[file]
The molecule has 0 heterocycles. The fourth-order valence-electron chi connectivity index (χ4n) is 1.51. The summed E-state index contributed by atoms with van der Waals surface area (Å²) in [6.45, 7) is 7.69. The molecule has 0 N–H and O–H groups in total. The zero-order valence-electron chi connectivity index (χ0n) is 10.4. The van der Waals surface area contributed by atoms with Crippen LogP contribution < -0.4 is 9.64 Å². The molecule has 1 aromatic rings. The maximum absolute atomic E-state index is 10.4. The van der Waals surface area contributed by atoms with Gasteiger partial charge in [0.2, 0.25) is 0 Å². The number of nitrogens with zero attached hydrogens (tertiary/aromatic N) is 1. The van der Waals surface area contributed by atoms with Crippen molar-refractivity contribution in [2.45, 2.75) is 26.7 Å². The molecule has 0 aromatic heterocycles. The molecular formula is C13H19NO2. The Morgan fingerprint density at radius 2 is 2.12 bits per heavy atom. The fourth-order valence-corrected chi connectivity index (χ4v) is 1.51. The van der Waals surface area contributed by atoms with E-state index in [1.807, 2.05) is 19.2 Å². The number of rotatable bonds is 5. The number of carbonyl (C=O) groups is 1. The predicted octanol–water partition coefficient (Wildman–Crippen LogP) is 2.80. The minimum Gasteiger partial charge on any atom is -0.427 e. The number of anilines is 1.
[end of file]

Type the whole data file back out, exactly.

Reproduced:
The molecule has 0 heterocycles. The fourth-order valence-electron chi connectivity index (χ4n) is 1.51. The summed E-state index contributed by atoms with van der Waals surface area (Å²) in [6.45, 7) is 7.69. The molecule has 0 N–H and O–H groups in total. The zero-order valence-electron chi connectivity index (χ0n) is 10.4. The van der Waals surface area contributed by atoms with Crippen LogP contribution < -0.4 is 9.64 Å². The molecule has 1 aromatic rings. The maximum absolute atomic E-state index is 10.4. The van der Waals surface area contributed by atoms with Gasteiger partial charge in [0.2, 0.25) is 0 Å². The number of nitrogens with zero attached hydrogens (tertiary/aromatic N) is 1. The van der Waals surface area contributed by atoms with Crippen molar-refractivity contribution in [2.45, 2.75) is 26.7 Å². The molecule has 0 aromatic heterocycles. The molecular formula is C13H19NO2. The Morgan fingerprint density at radius 2 is 2.12 bits per heavy atom. The fourth-order valence-corrected chi connectivity index (χ4v) is 1.51. The van der Waals surface area contributed by atoms with E-state index in [1.807, 2.05) is 19.2 Å². The number of rotatable bonds is 5. The number of carbonyl (C=O) groups is 1. The predicted octanol–water partition coefficient (Wildman–Crippen LogP) is 2.80. The minimum Gasteiger partial charge on any atom is -0.427 e. The number of anilines is 1.